Legendary strength coach Mark Rippetoe shares my attitude toward bicep curls:
“Since you’re going to do them anyway, we might as well discuss the right way to do curls.”
At Hack Your Fitness, we don’t advocate isolation work because it’s done mainly for aesthetic purposes and quite frankly, it just takes too long. We prefer compound lifts that are efficient and benefit your entire posterior chain.
Sadly, society sees the biceps and chest as the surest measure of a man’s fitness. Even women want toned arms… just as long as they’re not too jacked.
I see bicep curls as a waste of time (preferring to do chin-ups), but if you insist on doing them, let’s look at the most effective way to perform them so you can maximize your investment.
A Simple Guide To Training Your Biceps
Although the tricep is the larger and stronger muscle in your arm, fitness magazines have conditioned us to covet bulging biceps, not triceps.
The bicep is made up of two parts:
- Biceps brachii: The round, bulging ball that sticks out of your arm. The brachii is what everyone covets when they want to have big guns.
- Biceps brachialis: The smaller muscle underneath the brachii, its size determines how much your biceps peak because it pushes up the brachii.
If you want peaked biceps, you need to work both the brachii and the brachialis.
With the curl, the two most common variations are the dumbbell curl and the barbell curl.
At Hack Your Fitness, we prefer to work inside a rack, so we’ll go with barbell curls.
The Proper Technique for Barbell Curls
The barbell curl is done with a standard Olympic barbell and the movement is performed standing upright. Rather than picking up the barbell from the floor, you’ll work out of the rack and start from the top. The starting position bar height is the same as a squat—mid-sternum, where your nipple line is.
To perform the barbell curl correctly, follow these simple steps:
- Approach the bar with your grip about shoulder-width apart and palms facing up.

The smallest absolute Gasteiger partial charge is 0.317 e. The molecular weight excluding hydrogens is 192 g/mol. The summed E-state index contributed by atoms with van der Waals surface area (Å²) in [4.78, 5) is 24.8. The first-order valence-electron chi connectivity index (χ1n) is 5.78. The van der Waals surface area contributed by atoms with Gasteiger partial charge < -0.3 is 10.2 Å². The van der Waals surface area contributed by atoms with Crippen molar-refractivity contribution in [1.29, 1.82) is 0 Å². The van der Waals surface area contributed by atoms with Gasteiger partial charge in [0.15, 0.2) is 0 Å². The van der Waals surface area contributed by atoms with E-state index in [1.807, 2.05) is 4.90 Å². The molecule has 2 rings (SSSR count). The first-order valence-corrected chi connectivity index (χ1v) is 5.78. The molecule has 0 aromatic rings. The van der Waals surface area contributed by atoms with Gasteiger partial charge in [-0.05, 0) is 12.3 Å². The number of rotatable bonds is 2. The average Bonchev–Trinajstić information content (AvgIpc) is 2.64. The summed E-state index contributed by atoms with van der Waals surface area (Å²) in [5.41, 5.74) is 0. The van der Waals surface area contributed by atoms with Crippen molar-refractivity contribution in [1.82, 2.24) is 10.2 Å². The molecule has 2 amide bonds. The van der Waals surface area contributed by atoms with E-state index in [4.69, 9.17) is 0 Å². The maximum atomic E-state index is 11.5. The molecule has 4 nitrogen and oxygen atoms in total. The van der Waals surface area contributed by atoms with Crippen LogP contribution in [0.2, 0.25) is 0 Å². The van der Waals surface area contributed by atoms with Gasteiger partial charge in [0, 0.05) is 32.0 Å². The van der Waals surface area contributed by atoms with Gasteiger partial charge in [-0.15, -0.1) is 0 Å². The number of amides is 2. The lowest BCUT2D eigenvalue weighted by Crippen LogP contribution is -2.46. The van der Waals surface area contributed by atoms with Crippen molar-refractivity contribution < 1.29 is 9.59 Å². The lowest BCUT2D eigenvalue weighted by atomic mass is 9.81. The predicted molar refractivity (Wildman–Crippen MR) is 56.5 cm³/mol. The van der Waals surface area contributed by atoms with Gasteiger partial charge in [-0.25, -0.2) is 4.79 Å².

- Once you remove the barbell from the rack and you’re at the top starting position, move the barbell down and curl it back up. That’s one rep.
- Make sure to lower the bar to full extension and raise it back up without a pause at the bottom. By not pausing at the bottom of the movement, you utilize the stretch reflex to contract your biceps harder, which allows you to add more weight over time.
- Take a deep breath at the top, hold it during the curl, and exhale when the bar’s back up.
Keep your elbows against your ribcage throughout the entire movement.
Use Cheat Curls as You Load More Weight
As you begin loading, you’ll realize it’s difficult to maintain a perfectly upright posture.
What you’ll see some people do with a heavy load is lean back and thrust their hips forward, using the momentum of this movement to get the barbell up.
Arnold Schwarzenegger was famous for using this technique, called the cheat curl.
Progressive overload isn’t sustainable when you use the standard barbell curl form because the biceps is too small of a muscle to continue lifting heavier weight over time.
At some point, your progress is going to hit a plateau.
When that happens, you can use the cheat curl technique to get the weight up.
People aren’t typically as strict about their form on curls, so you won’t have to worry about judgment from the meatheads at your gym when doing cheat curls.